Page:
Another one, leopard geckos don’t need a heating pad. In fact, I’d say there are better heat sources. Mine have ceramic heaters and I’ve noticed them out basking on their tiles or on top of hides. They also tend to use more of their enclosures and are generally more alert. Not to say heating pads are bad. The ceramic heaters(on thermostats of course) just seem to create a better heat gradient.


I agree 100%! Leopard geckos naturally don’t live on paper towel nor tile, and I think it creates a lot of enrichment for them to give them loose substrate.

My main pet peeve when it comes to reptile keeping is probably when I see large/active colubrids in racks (like rat snakes and king snakes). Both really love to climb/explore, and letting them do so is one of the best things for them. Eastern rat snakes especially like climbing as they are semi-arboreal, and honestly need to climb imo. Most are also curious and like watching the world around them (most are sight based hunters) so keeping them in tanks is generally good for them. Another snake that should be allowed to climb are retics. Keeping them as over-weight slugs in small enclosures is just wrong, but sadly even some of the largest breeders do it. (If you want to know any PM me).

Another thing that irritates me is people that over feed their snakes. Despite popular belief they DO NOT need food every week once they have stopped growing, and even when they are still growing you can over feed them by doing that. I have seen so many overweight BPs/retics/burms/kingsnakes/rat snakes and basically every other snake for sell even on MM, that I am beginning to give up hope if people will ever learn what a healthy snake looks like.


I would love to see what you would recommend as a good set up for kings and rats, as I’ve been interested in keeping both!
And yes, the amount of times I’ve seen an oversight retic pretty much outweighs the healthy weight ones, even when I went to a reptile education show, the burmese they had was severely oversight.

Haha I’d be afraid to maybe NOT overfeed a burmese or any large snake that could get hungry and take me as food. I’m not a snake keeper but it does bother me when any pet owner does not give enrichment to their reptiles. The breeders I understand the rack system as they have many snakes and probably sell alot of them so they don’t keep them for a long time but should encourage the buyers to give them nice enclosures I think. Then again I don’t have snakes so maybe I’m not the best one to take advise from on them, just talking reptiles/pets in general. My reptiles aren’t rack critters, but my ackie for example needs alot of stimulation and gets bored easily so I constantly have to put something new for him to explore.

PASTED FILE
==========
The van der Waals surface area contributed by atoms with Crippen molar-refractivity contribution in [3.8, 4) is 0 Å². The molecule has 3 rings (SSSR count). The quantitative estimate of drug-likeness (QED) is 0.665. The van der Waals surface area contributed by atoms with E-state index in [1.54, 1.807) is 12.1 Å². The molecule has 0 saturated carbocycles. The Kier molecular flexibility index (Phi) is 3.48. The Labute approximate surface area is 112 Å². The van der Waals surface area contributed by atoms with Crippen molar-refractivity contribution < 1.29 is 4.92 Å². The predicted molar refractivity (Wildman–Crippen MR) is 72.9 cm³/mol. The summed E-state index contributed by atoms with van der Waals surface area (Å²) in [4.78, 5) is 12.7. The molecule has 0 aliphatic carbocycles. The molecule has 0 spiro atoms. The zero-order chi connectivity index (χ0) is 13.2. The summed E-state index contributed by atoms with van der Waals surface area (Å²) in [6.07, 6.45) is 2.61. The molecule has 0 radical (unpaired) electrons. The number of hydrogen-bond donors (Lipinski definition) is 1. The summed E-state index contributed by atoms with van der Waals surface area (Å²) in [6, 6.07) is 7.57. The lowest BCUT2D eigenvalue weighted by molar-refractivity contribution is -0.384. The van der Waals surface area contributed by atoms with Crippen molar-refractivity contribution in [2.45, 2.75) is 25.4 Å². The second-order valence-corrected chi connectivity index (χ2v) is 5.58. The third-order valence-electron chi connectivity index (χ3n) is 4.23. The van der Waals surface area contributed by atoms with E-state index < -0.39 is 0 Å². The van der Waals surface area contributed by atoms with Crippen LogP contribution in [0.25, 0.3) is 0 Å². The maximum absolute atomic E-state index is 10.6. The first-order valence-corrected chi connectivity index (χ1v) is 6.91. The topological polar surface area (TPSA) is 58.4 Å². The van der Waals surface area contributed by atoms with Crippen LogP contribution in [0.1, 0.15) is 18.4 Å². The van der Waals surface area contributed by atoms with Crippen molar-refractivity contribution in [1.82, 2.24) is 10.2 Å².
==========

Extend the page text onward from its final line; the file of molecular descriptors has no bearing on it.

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@ashleyraeanne like what @dracenhimitsu78
said I too would like to see what you recommend for partly arboreal colubrids

My “hot take” is Just because you bought the animal from them does not mean they are providing or giving the right care. Some will say one thing but do another also. Ex. I got 2 leos from a pet shop who is also on MorphMarket (No not a chain a small local) and they said the ol, classic CALCIUM CARBONATE SAND. I will not tell you how long I had geckos on sand. 1.765 years. But, I did my own research and I use coconut coir. Do not comment on me for using the sand in the past or the CC I swear if u do I will… do nothing because I cant do anything. In conclusion do your own thorough research for your animals.


The thing that bothers me most is people who jump to conclusions about husbandry from a single picture that does not look exactly like their own set up and then start spouting unsolicited advice. I have kept herps long enough to know that there is more than one correct way do things. As long a animals are healthy and their needs are being met there is no reason to discourage people. One of my best friends when I was in Charleston, SC was Roark Ferguson. I would be surprised if at least a few on didn’t know him ( or at least know of him) He passed in 2014 so some younger people may not . He was one of the first people I know of that kept reptiles in tubs (this was early 1990s). I was very much into naturalistic habitats, live plants, the works. But he had very healthy animals and successfully bred them. I also had very healthy animals and successfully bred them. We would often compare notes and discuss reptiles but it was never an argument. I actually built my first racks, used only for keeping hatchlings. based on conversations with him and the need to better monitor their health and feeding. It is funny that people will defend things like breeding animals with known birth defects (no specifics to avoid arguments) and say it is OK because the snake can “eat, poop, hide and breed” but they will jump all over a thing like cohabitation or not using a thermostat. even if that animal can also “eat, poop, hide and breed” I guess the point is that we all get enough grief from people who do not like reptiles, we should show a little more civility to those who do and maybe reserve our criticisms for people who actually ask for our opinions. And then, just for S&G once a point has been made about a potential husbandry error, maybe everyone does not have to pile on. I have seen people who post once on here get beat up badly and never seem to post again. I think we, as a community can do better.